In the new comedy Wedding Crashers, two divorce mediators and longtime friends get their kicks by inviting themselves to other people's weddings. They scarf down hors d'oeuvres, drink from the open bar, tear up the dance floor and compete to meet -- and bed -- bodacious bridesmaids and other single women.
For singles who have their minds on something more meaningful than a roll in the hay, professional matchmakers, wedding professionals and relationship experts agree, weddings can be the ideal place to meet someone special.
"There's something that happens at a wedding that happens no other place, because two people have come there to stand before their community of friends and family and declare their love for each other. That itself makes this occasion so full of love and joy," says the Rev. Laurie Sue Brockway, a Jamaica Hills, N.Y., interfaith minister who performs about 50 marriages a year.
"A single person can really bathe in that feeling. It's like you breathe in love at the ceremony, and by the time you get to the reception you want to share it."
While some singles take a friend or date to a wedding, matchmaker and relationship expert Barbie Adler recommends going solo.
"A lot of times, people think that they need a date to go to the wedding," says Adler, who runs a national matchmaking with headquarters in Chicago and a Web site, www.meetyour future.com. "If you bring somebody, even a casual friend, it communicates to other people that you're taken."
Bringing a friend or date can also work for you, counters L. Joan Allen, a professional matchmaker from Baltimore and co-author of Celebrating Single and Getting Love Right: From Stalemate to Soulmate (Capital Books, $16.95).
If the bride and groom are in their 20s or early 30s, chances are good they'll have single guests in that age range, Allen says. However, it can be a very different experience if the couple is over 40, as Allen found when she was the only single person at a wedding with 150 couples. After that, she decided not to take that chance again. "I made sure I brought a male friend," she says. "That way I would have someone to dance with, and I could introduce him to available women, and he could introduce me to single guys."
Allen suggests first asking the bride and groom whether there are other eligible singles on their guest list. If only a few are expected, then you can ask if you can bring a guest.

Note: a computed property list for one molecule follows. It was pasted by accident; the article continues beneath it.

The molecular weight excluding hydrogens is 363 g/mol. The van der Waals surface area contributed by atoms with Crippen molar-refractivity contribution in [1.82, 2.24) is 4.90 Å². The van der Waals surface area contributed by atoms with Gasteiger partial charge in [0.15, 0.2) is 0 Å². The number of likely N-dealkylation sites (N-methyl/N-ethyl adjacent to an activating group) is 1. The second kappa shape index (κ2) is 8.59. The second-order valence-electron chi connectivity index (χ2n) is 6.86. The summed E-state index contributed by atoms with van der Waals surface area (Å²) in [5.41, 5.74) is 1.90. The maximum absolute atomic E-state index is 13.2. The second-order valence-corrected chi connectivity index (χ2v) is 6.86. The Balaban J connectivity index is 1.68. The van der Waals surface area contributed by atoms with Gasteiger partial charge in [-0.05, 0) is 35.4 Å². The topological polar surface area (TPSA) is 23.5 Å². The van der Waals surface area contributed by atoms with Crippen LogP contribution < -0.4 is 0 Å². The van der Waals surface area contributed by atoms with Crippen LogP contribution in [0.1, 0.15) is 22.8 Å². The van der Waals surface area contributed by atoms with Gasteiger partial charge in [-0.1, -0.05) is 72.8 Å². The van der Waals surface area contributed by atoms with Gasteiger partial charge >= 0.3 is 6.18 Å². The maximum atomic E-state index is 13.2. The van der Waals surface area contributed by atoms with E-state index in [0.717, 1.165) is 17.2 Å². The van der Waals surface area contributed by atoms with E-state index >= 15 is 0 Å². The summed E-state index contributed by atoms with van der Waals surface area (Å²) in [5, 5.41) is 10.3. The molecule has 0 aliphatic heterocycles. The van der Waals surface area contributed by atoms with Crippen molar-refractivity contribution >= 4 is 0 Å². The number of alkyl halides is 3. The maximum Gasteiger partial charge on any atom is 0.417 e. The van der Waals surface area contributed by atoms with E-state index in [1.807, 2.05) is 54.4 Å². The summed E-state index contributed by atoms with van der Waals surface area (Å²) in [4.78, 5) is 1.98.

"They might say, 'Oh, yeah. We have a bachelor coming in from Boston. He's 6 feet tall and a graduate of Harvard,'" Allen says. (However, given the possibility that things might not work out that way, she suggests having realistic expectations.)
Weddings are a matchmaker's paradise, so don't hesitate to use the built-in social network of friends and family to help you meet someone.
"I think it's important to go into it with the idea of being very friendly, saying hello to everyone you know, in terms of optimizing the potential there," says Manhattan psychologist Diana Kirschner, author of Opening Love's Door: The Seven Lessons (iUniverse Inc., $14.95).
If you see someone who intrigues you, learn whatever you can about him or her and then ask another guest to introduce you -- or summon your courage, walk over and introduce yourself.
"You can talk about his profession or her hobbies, and you've got a topic because you've done your research," Kirschner says. "You make eye contact and you make a comment about the wedding." Then you might discuss how both of you know the bride and groom and other topics, she says. Observe the other person's body language for signs that he or she is interested -- or not.
If so, keep it going, she says. If not (you'll know if he or she isn't leaning toward you or making eye contact or appears more interested in something -- or someone -- across the room), politely excuse yourself and continue meeting other people.
No matter how much you've got love on your mind, keep one thing uppermost in your thoughts: The focus should be on the bride and groom.